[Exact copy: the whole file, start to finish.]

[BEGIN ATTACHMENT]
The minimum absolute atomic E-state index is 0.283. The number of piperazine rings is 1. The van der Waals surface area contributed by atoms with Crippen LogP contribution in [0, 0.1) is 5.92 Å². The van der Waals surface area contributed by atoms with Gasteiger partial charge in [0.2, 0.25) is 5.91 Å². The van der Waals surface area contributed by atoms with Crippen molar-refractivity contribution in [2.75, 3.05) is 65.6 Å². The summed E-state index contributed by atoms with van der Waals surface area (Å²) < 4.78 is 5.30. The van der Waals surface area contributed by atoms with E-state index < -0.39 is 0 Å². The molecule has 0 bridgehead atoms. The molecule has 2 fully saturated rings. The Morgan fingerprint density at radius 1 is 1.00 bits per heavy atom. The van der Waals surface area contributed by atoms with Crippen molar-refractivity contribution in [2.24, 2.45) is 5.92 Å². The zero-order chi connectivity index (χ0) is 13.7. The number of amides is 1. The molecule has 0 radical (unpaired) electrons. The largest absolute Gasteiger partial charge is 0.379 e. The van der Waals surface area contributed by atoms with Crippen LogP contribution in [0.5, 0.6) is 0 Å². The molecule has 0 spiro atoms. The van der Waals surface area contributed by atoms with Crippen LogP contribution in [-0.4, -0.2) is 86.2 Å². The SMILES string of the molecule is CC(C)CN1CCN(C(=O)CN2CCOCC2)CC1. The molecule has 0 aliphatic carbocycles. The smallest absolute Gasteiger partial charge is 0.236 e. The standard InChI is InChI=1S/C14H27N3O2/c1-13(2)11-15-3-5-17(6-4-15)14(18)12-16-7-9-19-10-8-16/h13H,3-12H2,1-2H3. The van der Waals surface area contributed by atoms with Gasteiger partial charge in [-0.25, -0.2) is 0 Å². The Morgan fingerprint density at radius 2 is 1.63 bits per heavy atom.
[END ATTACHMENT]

The minimum absolute atomic E-state index is 0.283. The number of piperazine rings is 1. The van der Waals surface area contributed by atoms with Crippen LogP contribution in [0, 0.1) is 5.92 Å². The van der Waals surface area contributed by atoms with Gasteiger partial charge in [0.2, 0.25) is 5.91 Å². The van der Waals surface area contributed by atoms with Crippen molar-refractivity contribution in [2.75, 3.05) is 65.6 Å². The summed E-state index contributed by atoms with van der Waals surface area (Å²) < 4.78 is 5.30. The van der Waals surface area contributed by atoms with E-state index < -0.39 is 0 Å². The molecule has 0 bridgehead atoms. The molecule has 2 fully saturated rings. The Morgan fingerprint density at radius 1 is 1.00 bits per heavy atom. The van der Waals surface area contributed by atoms with Crippen molar-refractivity contribution in [2.24, 2.45) is 5.92 Å². The zero-order chi connectivity index (χ0) is 13.7. The number of amides is 1. The molecule has 0 radical (unpaired) electrons. The largest absolute Gasteiger partial charge is 0.379 e. The van der Waals surface area contributed by atoms with Crippen LogP contribution in [0.5, 0.6) is 0 Å². The molecule has 0 spiro atoms. The van der Waals surface area contributed by atoms with Crippen LogP contribution in [-0.4, -0.2) is 86.2 Å². The SMILES string of the molecule is CC(C)CN1CCN(C(=O)CN2CCOCC2)CC1. The molecule has 0 aliphatic carbocycles. The smallest absolute Gasteiger partial charge is 0.236 e. The standard InChI is InChI=1S/C14H27N3O2/c1-13(2)11-15-3-5-17(6-4-15)14(18)12-16-7-9-19-10-8-16/h13H,3-12H2,1-2H3. The van der Waals surface area contributed by atoms with Gasteiger partial charge in [-0.25, -0.2) is 0 Å². The Morgan fingerprint density at radius 2 is 1.63 bits per heavy atom.